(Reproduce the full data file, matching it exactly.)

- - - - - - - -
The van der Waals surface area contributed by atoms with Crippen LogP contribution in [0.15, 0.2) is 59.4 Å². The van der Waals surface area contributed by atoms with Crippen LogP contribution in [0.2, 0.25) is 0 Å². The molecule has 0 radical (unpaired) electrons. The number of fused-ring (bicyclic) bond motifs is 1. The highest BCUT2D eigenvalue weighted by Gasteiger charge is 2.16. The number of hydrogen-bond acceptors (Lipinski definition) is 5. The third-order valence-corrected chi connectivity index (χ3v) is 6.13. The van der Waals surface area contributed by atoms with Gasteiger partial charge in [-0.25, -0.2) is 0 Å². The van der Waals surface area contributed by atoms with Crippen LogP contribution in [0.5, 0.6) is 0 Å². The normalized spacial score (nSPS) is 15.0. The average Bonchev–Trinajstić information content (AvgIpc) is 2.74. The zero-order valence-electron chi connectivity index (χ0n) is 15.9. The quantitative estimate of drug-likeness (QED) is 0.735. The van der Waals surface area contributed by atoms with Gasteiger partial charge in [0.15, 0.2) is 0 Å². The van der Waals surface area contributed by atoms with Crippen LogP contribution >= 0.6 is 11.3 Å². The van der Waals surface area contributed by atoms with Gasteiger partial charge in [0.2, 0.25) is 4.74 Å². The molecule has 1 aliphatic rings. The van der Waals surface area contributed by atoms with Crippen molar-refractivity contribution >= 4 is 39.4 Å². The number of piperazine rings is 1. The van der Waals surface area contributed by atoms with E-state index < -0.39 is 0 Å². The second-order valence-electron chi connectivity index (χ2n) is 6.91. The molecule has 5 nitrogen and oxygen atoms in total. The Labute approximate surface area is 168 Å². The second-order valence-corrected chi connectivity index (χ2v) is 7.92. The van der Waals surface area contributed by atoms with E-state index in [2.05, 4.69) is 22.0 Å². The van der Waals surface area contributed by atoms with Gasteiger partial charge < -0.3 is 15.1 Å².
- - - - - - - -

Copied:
The van der Waals surface area contributed by atoms with Crippen LogP contribution in [0.15, 0.2) is 59.4 Å². The van der Waals surface area contributed by atoms with Crippen LogP contribution in [0.2, 0.25) is 0 Å². The molecule has 0 radical (unpaired) electrons. The number of fused-ring (bicyclic) bond motifs is 1. The highest BCUT2D eigenvalue weighted by Gasteiger charge is 2.16. The number of hydrogen-bond acceptors (Lipinski definition) is 5. The third-order valence-corrected chi connectivity index (χ3v) is 6.13. The van der Waals surface area contributed by atoms with Gasteiger partial charge in [-0.25, -0.2) is 0 Å². The van der Waals surface area contributed by atoms with Crippen LogP contribution in [0.5, 0.6) is 0 Å². The normalized spacial score (nSPS) is 15.0. The average Bonchev–Trinajstić information content (AvgIpc) is 2.74. The zero-order valence-electron chi connectivity index (χ0n) is 15.9. The quantitative estimate of drug-likeness (QED) is 0.735. The van der Waals surface area contributed by atoms with Gasteiger partial charge in [0.15, 0.2) is 0 Å². The van der Waals surface area contributed by atoms with Crippen LogP contribution >= 0.6 is 11.3 Å². The van der Waals surface area contributed by atoms with Gasteiger partial charge in [0.2, 0.25) is 4.74 Å². The molecule has 1 aliphatic rings. The van der Waals surface area contributed by atoms with Crippen molar-refractivity contribution >= 4 is 39.4 Å². The number of piperazine rings is 1. The van der Waals surface area contributed by atoms with E-state index < -0.39 is 0 Å². The second-order valence-electron chi connectivity index (χ2n) is 6.91. The molecule has 5 nitrogen and oxygen atoms in total. The Labute approximate surface area is 168 Å². The second-order valence-corrected chi connectivity index (χ2v) is 7.92. The van der Waals surface area contributed by atoms with E-state index in [2.05, 4.69) is 22.0 Å². The van der Waals surface area contributed by atoms with Gasteiger partial charge < -0.3 is 15.1 Å².